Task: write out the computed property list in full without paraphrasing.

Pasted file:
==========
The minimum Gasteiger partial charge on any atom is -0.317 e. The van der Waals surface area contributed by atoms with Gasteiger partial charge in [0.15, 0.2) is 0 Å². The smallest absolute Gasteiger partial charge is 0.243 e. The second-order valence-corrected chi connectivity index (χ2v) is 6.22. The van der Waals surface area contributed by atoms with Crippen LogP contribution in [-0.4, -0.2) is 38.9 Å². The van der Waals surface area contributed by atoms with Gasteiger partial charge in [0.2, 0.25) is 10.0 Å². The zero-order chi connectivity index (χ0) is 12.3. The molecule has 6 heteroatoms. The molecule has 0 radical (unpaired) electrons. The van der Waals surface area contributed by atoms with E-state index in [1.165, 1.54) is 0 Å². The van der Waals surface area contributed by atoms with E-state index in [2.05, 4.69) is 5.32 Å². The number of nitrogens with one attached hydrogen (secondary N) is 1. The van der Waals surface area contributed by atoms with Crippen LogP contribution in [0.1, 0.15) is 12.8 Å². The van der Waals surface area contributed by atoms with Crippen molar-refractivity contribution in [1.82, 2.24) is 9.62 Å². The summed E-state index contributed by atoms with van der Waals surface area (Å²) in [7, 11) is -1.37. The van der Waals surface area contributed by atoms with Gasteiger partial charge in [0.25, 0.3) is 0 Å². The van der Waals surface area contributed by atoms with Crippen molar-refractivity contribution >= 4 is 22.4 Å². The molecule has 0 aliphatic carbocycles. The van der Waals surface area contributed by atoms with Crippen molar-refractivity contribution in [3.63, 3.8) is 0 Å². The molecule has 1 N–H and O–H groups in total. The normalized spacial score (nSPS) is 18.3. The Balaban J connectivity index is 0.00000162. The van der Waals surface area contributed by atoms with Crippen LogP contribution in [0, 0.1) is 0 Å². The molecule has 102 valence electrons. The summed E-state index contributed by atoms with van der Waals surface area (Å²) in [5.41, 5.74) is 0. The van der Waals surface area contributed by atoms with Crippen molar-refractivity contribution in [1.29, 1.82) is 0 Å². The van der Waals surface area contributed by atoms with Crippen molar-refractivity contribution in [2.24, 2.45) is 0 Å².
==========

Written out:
The minimum Gasteiger partial charge on any atom is -0.317 e. The van der Waals surface area contributed by atoms with Gasteiger partial charge in [0.15, 0.2) is 0 Å². The smallest absolute Gasteiger partial charge is 0.243 e. The second-order valence-corrected chi connectivity index (χ2v) is 6.22. The van der Waals surface area contributed by atoms with Crippen LogP contribution in [-0.4, -0.2) is 38.9 Å². The van der Waals surface area contributed by atoms with Gasteiger partial charge in [0.2, 0.25) is 10.0 Å². The zero-order chi connectivity index (χ0) is 12.3. The molecule has 6 heteroatoms. The molecule has 0 radical (unpaired) electrons. The van der Waals surface area contributed by atoms with E-state index in [1.165, 1.54) is 0 Å². The van der Waals surface area contributed by atoms with E-state index in [2.05, 4.69) is 5.32 Å². The number of nitrogens with one attached hydrogen (secondary N) is 1. The van der Waals surface area contributed by atoms with Crippen LogP contribution in [0.1, 0.15) is 12.8 Å². The van der Waals surface area contributed by atoms with Crippen molar-refractivity contribution in [1.82, 2.24) is 9.62 Å². The summed E-state index contributed by atoms with van der Waals surface area (Å²) in [7, 11) is -1.37. The van der Waals surface area contributed by atoms with Gasteiger partial charge in [0.25, 0.3) is 0 Å². The van der Waals surface area contributed by atoms with Crippen molar-refractivity contribution >= 4 is 22.4 Å². The molecule has 0 aliphatic carbocycles. The van der Waals surface area contributed by atoms with Crippen molar-refractivity contribution in [3.63, 3.8) is 0 Å². The molecule has 1 N–H and O–H groups in total. The normalized spacial score (nSPS) is 18.3. The Balaban J connectivity index is 0.00000162. The van der Waals surface area contributed by atoms with Crippen LogP contribution in [0, 0.1) is 0 Å². The molecule has 102 valence electrons. The summed E-state index contributed by atoms with van der Waals surface area (Å²) in [5.41, 5.74) is 0. The van der Waals surface area contributed by atoms with Crippen molar-refractivity contribution in [1.29, 1.82) is 0 Å². The van der Waals surface area contributed by atoms with Crippen molar-refractivity contribution in [2.24, 2.45) is 0 Å².